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The U.S. Environmental Protection Agency launched its SmartWay Transport program in 2004, to encourage private industry to reduce fuel usage and greenhouse-gas emissions. The effort invites shippers, carriers and logistics providers to participate on a voluntary basis. According to Gallick, the goal is to reduce carbon dioxide output by between 33 and 66 million metric tons, and nitrous oxide by some 200,000 tons, by 2012. The resulting fuel efficiencies could equate to nearly 150 billion barrels of oil.
All three of Penske's major business units -Truck Rental, Logistics and Truck Leasing, are members of SmartWay. The rental and logistics arms are signed up as carrier partners, while leasing is an affiliate member. It acts as an advocate on behalf of customers seeking to restructure their private fleets in line with SmartWay objectives, Gallick says. "I'm proud to say that Logistics and Truck Rental have achieved the highest rating that SmartWay ascribes to its partners," he adds. "We're the only company within the truck-rental business to have achieved that level."
Penske had already undertaken some sustainability efforts, having set up to collect waste oil, used antifreeze and washing fluids for recycling or disposal at nearly 900 maintenance facilities. Expanding those programs "is the right thing to do," Gallick says. "Most of us in the logistics business feel that way. Our employees are excited about being part of an organization that is environmentally friendly."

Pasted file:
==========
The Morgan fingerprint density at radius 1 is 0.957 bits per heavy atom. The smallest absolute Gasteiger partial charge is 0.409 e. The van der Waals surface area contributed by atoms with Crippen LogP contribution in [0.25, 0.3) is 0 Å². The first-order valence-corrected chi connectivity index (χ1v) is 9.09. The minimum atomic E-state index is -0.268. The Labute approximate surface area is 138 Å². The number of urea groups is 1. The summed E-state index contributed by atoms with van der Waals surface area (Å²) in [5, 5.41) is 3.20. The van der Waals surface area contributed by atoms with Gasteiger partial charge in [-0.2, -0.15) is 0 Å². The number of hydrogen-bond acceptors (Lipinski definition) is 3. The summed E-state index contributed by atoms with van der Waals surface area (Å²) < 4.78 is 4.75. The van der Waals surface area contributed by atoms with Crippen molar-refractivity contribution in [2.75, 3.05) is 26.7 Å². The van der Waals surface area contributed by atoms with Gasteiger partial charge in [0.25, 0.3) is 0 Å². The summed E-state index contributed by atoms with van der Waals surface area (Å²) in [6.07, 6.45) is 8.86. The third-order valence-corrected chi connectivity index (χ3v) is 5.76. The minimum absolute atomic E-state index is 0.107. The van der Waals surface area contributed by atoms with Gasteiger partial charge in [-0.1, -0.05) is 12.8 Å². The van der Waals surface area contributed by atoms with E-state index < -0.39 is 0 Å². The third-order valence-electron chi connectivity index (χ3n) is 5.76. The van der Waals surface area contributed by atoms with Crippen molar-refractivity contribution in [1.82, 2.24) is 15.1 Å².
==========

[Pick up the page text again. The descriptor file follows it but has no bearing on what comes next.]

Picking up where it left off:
Techniques used by the company to meet SmartWay goals include state-of-the-art equipment that conserves fuel and noxious emissions. Penske employs devices to shut down truck engines on pedal-stop delivery routes after three to five minutes of idling. In addition, it relies on alternative power units to run "parasitic" systems such as heating and air conditioning.
Penske's drivers, numbering more than 4,000 in dedicated contract carriage, have undergone extensive training in such energy-saving techniques as progressive shifting, cutting back on fuel usage by 3 to 5 percent.
The effort has translated into big savings for customers. One large producer of consumer packaged goods reduced its truck travel by 800,000 miles, or 5.5 percent, over an eight-month period of 2009, Gallick says.
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